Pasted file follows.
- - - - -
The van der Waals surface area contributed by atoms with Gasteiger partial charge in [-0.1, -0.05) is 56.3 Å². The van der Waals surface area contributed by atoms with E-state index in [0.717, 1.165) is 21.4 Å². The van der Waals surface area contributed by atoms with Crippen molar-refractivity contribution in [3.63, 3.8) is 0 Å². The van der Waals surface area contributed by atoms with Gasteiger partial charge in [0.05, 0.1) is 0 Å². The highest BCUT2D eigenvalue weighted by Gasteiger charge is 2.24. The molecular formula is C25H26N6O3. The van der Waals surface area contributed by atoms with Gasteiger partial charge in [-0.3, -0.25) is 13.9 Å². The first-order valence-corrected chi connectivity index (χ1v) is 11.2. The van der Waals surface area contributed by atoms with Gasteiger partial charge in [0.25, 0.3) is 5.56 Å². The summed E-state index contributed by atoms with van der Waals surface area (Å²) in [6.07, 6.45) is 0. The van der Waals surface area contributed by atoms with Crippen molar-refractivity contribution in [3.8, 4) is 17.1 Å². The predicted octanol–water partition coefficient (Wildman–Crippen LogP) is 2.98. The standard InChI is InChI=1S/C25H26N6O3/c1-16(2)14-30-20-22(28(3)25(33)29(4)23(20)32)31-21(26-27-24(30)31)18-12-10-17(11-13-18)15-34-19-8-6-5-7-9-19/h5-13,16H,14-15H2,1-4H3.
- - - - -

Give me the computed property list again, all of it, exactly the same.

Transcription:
The van der Waals surface area contributed by atoms with Gasteiger partial charge in [-0.1, -0.05) is 56.3 Å². The van der Waals surface area contributed by atoms with E-state index in [0.717, 1.165) is 21.4 Å². The van der Waals surface area contributed by atoms with Crippen molar-refractivity contribution in [3.63, 3.8) is 0 Å². The van der Waals surface area contributed by atoms with Gasteiger partial charge in [0.05, 0.1) is 0 Å². The highest BCUT2D eigenvalue weighted by Gasteiger charge is 2.24. The molecular formula is C25H26N6O3. The van der Waals surface area contributed by atoms with Gasteiger partial charge in [-0.3, -0.25) is 13.9 Å². The first-order valence-corrected chi connectivity index (χ1v) is 11.2. The van der Waals surface area contributed by atoms with Gasteiger partial charge in [0.25, 0.3) is 5.56 Å². The summed E-state index contributed by atoms with van der Waals surface area (Å²) in [6.07, 6.45) is 0. The van der Waals surface area contributed by atoms with Crippen molar-refractivity contribution in [3.8, 4) is 17.1 Å². The predicted octanol–water partition coefficient (Wildman–Crippen LogP) is 2.98. The standard InChI is InChI=1S/C25H26N6O3/c1-16(2)14-30-20-22(28(3)25(33)29(4)23(20)32)31-21(26-27-24(30)31)18-12-10-17(11-13-18)15-34-19-8-6-5-7-9-19/h5-13,16H,14-15H2,1-4H3.